For some people, stomach aches are part of a serious disease
TUCSON, AZ (Tucson News Now) - Many people eat too much during the holiday season. A lot of people feel uncomfortable when they do. But for an increasing number of people in southern Arizona and all over the country, having an upset stomach is a symptom of disease.
This week is Crohn's disease and Colitis Awareness Week.
Throughout the year, the spotlight shines on different illnesses or diseases with "awareness" weeks or months. Everything from breast cancer to the flu.
It's especially important to bring attention to Crohn's disease and colitis because in many ways they are hidden in plain sight. I have suffered from Crohn's disease for 14 years.
Here are a few important facts:
- One in 200 people have Crohn's or colitis - a higher rate than many more visible diseases and some type of cancers.
- Doctors are not exactly sure how people get the diseases. Genetics and environment play a role. Research is being done to try to nail down the causes.
- Crohn's and colitis are diseases of the intestines. Patients develop inflammation. That inflammation can cause painful and sometimes embarrassing symptoms (diarrhea, bloating, vomiting, cramping.)
Dr. Sasha Taleban, the director of the inflammatory bowel disease program at Banner University Medical Center, says some people who have symptoms either don't realize how serious they are, or are too embarrassed to visit a doctor. "I think there are patients who just don't recognize that these symptoms aren't supposed to be there and they think that if they're having a little bit of bleeding that it might be from hemorrhoids, or that they're having a little abdominal pain and it might be from something they ate. They don't recognize that when these symptoms are persistent they need to be evaluated by a health care provider.The sooner that you get diagnosed, the truly better chance you have at achieving remission."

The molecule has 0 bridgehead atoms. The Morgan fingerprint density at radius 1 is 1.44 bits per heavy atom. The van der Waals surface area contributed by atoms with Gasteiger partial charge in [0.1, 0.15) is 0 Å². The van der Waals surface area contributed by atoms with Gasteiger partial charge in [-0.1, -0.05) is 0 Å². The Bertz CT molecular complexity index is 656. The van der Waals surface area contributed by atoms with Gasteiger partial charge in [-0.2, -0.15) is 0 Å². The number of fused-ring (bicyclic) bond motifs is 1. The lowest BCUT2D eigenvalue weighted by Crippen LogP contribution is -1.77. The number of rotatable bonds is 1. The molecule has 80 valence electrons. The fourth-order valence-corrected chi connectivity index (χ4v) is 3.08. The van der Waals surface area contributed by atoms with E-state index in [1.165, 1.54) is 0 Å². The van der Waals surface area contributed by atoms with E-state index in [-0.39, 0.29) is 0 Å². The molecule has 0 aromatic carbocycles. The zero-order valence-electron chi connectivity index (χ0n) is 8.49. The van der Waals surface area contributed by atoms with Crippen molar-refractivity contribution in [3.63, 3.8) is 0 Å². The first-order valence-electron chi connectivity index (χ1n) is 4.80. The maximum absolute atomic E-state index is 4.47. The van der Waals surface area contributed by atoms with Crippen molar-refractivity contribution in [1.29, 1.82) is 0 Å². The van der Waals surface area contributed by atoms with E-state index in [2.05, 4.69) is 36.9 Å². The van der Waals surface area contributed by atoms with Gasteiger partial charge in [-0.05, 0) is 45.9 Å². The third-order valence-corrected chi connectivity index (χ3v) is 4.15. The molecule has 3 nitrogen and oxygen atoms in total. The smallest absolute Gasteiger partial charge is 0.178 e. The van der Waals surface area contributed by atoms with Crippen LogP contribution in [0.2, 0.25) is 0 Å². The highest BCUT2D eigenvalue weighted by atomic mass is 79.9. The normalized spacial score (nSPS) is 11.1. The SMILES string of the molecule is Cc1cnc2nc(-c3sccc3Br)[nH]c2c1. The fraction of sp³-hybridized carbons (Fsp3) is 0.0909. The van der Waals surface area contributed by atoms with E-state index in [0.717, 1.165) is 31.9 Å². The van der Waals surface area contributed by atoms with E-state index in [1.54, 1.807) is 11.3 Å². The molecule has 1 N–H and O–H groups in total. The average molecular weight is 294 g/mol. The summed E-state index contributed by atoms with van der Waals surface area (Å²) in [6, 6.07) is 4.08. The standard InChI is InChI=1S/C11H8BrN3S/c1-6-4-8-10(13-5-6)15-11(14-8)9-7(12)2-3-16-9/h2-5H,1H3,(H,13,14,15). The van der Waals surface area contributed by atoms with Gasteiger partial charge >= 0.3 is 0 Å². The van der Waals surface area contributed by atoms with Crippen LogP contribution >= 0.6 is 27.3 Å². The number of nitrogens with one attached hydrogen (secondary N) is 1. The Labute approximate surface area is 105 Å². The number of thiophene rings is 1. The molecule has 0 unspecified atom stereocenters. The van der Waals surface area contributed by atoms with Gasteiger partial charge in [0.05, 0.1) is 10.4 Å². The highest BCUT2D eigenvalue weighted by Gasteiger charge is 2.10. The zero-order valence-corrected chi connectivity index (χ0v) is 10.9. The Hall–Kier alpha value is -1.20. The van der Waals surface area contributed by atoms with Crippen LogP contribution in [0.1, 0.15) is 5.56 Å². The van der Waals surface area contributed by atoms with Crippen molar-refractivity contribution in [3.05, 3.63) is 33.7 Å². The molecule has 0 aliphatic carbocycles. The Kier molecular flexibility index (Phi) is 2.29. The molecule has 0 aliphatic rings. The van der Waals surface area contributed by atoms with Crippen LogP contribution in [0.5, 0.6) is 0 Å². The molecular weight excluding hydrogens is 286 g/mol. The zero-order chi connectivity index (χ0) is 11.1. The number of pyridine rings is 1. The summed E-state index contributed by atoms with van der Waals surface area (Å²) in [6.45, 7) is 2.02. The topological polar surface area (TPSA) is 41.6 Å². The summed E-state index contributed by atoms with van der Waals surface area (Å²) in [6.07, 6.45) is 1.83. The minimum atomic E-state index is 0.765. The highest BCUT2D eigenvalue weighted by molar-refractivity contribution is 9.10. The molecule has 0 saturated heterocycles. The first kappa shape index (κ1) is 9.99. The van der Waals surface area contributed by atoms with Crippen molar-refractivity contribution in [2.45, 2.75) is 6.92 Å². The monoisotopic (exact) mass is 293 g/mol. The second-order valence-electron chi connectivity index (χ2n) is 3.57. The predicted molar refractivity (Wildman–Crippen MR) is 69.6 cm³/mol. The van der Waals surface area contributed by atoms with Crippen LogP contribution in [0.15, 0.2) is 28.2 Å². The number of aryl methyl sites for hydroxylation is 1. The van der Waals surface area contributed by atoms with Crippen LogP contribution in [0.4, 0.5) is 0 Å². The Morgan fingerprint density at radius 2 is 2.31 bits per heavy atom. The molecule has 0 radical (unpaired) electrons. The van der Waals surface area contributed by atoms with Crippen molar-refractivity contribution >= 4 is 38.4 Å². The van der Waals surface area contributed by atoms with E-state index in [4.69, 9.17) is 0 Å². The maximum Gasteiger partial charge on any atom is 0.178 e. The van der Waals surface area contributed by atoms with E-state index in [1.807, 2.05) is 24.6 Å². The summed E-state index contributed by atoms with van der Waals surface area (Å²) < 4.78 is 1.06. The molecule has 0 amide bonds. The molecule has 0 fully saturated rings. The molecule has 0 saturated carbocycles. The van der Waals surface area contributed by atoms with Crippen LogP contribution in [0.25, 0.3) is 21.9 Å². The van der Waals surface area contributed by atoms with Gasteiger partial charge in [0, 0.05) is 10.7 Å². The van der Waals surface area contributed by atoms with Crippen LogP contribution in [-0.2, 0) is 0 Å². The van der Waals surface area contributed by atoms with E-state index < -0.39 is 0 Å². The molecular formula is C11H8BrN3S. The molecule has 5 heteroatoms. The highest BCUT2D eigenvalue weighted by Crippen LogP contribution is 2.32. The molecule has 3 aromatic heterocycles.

There have been tremendous advancements in medicine over the last few years. So while more people are getting diagnosed, Dr Taleban says there is hope. "There are multiple medical options that weren't available five to ten years ago. And there are several medications that are actually in the pipeline that are coming out in the next few years that I think are going to be very helpful for patients. So importantly, I think patients need to seek out providers, and make sure that their disease is being captured as early as possible," he said.
A personal note, I spent several months in agony before I ever went to a doctor to get a diagnosis. It caused a lot of extra, unneeded problems. So if you think you might have something - it's worth getting it checked out.
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